Dental Checks – Young Children

Children should have an oral health check by the time they turn two. Oral health professionals who may perform oral health checks for children include:

  • dentists
  • oral health therapists
  • dental therapists
  • dental hygienists.

Other professionals who might perform oral health checks for very young children include:

  • maternal and child health nurses
  • general practitioners
  • practice nurses.

These professionals will refer your child to an oral health professional if necessary.


Tips for positive dental visits

  • Take your child with you when you visit a dental clinic so that they can see what happens.
  • Talk about dental visits being part of regular routines that help to keep people healthy.
  • Make appointments early in the day so your child is not tired.
  • Arrive a little before the appointment time to let your child become familiar with the new surroundings.
  • During the dental visit, let the oral health professional have your child’s full attention.
  • It is not necessary to bribe children to see an oral health professional. Be positive about dental visits and highlight the new, interesting and fun aspects of visiting the dental clinic.

Frequency of check-ups for children

Everyone has different oral health needs and risk levels which determine how often they should have a check-up. Talk with your oral health professional about how often your child needs a check-up.

Keeping children’s teeth healthy

Tips for keeping children’s teeth healthy include:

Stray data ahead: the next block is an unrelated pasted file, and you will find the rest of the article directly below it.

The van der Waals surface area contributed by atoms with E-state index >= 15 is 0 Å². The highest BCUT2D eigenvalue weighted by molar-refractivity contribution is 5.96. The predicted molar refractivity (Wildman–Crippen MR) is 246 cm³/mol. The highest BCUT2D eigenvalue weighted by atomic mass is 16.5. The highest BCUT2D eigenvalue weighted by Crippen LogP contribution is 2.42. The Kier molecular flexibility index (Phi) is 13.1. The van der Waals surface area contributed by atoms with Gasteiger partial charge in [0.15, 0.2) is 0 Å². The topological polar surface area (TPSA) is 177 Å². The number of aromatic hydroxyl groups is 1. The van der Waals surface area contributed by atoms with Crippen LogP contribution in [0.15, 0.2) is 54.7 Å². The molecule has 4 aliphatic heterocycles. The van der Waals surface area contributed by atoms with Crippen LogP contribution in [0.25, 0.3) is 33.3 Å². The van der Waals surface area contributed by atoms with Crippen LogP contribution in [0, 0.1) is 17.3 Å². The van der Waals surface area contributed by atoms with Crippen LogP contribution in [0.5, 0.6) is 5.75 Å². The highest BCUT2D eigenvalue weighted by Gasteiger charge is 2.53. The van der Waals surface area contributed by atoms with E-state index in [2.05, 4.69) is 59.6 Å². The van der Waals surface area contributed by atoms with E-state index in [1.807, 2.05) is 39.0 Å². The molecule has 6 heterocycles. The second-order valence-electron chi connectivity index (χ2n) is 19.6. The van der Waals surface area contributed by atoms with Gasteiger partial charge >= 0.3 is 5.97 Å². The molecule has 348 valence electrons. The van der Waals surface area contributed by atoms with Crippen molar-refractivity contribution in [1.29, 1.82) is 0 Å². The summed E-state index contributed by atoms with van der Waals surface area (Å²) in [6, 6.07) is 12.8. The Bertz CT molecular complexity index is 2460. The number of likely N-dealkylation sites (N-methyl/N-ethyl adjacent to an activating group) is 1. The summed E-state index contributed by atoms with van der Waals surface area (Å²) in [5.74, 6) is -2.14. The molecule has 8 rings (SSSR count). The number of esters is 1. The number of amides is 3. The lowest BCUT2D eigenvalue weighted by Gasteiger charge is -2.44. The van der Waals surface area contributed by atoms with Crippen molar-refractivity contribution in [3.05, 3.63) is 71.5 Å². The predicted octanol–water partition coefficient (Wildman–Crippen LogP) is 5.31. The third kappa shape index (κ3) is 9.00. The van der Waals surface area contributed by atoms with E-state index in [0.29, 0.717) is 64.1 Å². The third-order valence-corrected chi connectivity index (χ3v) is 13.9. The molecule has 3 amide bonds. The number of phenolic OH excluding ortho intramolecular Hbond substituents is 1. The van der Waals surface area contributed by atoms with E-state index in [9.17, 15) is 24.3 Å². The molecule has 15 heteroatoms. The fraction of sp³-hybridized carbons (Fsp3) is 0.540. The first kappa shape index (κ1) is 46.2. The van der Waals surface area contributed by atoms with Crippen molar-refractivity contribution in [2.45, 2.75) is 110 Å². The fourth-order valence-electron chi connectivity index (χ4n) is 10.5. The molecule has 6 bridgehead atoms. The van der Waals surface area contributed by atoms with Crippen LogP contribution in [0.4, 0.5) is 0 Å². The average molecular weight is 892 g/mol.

• Help your child to brush their teeth until they are about seven or eight years old. Brush twice a day; in the morning and before bed.
  • When children start brushing their own teeth, check to see that they have removed all of the plaque (build-up on teeth).
  • Eat a wide variety of nutritious foods and keep healthy snacks easily available.
  • Avoid sugary foods and drinks, and highly processed foods, especially between meals.
  • Offer tap water regularly. Most of Victoria’s tap water has fluoride in it, which is good for teeth.
  • Look in your child’s mouth often to check for any early signs of tooth decay.

Things to remember

  • All children should have an oral health check by the time they turn two.
  • Talk with your oral health professional about your child’s risk level and how often you should visit.
  • Take some time to prepare for positive dental visits with your child.


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